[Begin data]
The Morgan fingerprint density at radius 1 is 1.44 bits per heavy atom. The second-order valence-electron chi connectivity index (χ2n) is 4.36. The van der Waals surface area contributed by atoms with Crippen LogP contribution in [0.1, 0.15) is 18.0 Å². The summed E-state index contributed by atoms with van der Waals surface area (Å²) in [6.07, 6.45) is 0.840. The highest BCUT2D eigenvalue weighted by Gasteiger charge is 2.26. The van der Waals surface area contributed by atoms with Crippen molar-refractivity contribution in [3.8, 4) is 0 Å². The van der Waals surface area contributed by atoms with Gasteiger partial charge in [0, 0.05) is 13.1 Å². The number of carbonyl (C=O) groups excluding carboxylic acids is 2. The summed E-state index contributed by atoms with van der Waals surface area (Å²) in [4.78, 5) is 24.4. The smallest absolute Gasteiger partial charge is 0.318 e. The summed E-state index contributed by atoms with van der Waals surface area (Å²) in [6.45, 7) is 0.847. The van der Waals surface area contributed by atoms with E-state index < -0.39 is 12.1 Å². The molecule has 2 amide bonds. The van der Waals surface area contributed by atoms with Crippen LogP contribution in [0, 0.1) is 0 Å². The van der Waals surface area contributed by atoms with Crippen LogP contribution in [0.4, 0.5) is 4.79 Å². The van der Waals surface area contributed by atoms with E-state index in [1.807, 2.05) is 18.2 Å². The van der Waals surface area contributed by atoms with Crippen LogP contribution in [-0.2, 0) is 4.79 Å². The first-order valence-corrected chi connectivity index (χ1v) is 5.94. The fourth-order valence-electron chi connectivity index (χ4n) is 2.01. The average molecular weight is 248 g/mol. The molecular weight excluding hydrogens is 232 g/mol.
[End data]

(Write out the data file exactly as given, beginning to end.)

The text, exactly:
The Morgan fingerprint density at radius 1 is 1.44 bits per heavy atom. The second-order valence-electron chi connectivity index (χ2n) is 4.36. The van der Waals surface area contributed by atoms with Crippen LogP contribution in [0.1, 0.15) is 18.0 Å². The summed E-state index contributed by atoms with van der Waals surface area (Å²) in [6.07, 6.45) is 0.840. The highest BCUT2D eigenvalue weighted by Gasteiger charge is 2.26. The van der Waals surface area contributed by atoms with Crippen molar-refractivity contribution in [3.8, 4) is 0 Å². The van der Waals surface area contributed by atoms with Gasteiger partial charge in [0, 0.05) is 13.1 Å². The number of carbonyl (C=O) groups excluding carboxylic acids is 2. The summed E-state index contributed by atoms with van der Waals surface area (Å²) in [4.78, 5) is 24.4. The smallest absolute Gasteiger partial charge is 0.318 e. The summed E-state index contributed by atoms with van der Waals surface area (Å²) in [6.45, 7) is 0.847. The van der Waals surface area contributed by atoms with E-state index < -0.39 is 12.1 Å². The molecule has 2 amide bonds. The van der Waals surface area contributed by atoms with Crippen LogP contribution in [0, 0.1) is 0 Å². The van der Waals surface area contributed by atoms with Crippen LogP contribution in [0.4, 0.5) is 4.79 Å². The van der Waals surface area contributed by atoms with E-state index in [1.807, 2.05) is 18.2 Å². The van der Waals surface area contributed by atoms with Crippen LogP contribution in [-0.2, 0) is 4.79 Å². The first-order valence-corrected chi connectivity index (χ1v) is 5.94. The fourth-order valence-electron chi connectivity index (χ4n) is 2.01. The average molecular weight is 248 g/mol. The molecular weight excluding hydrogens is 232 g/mol.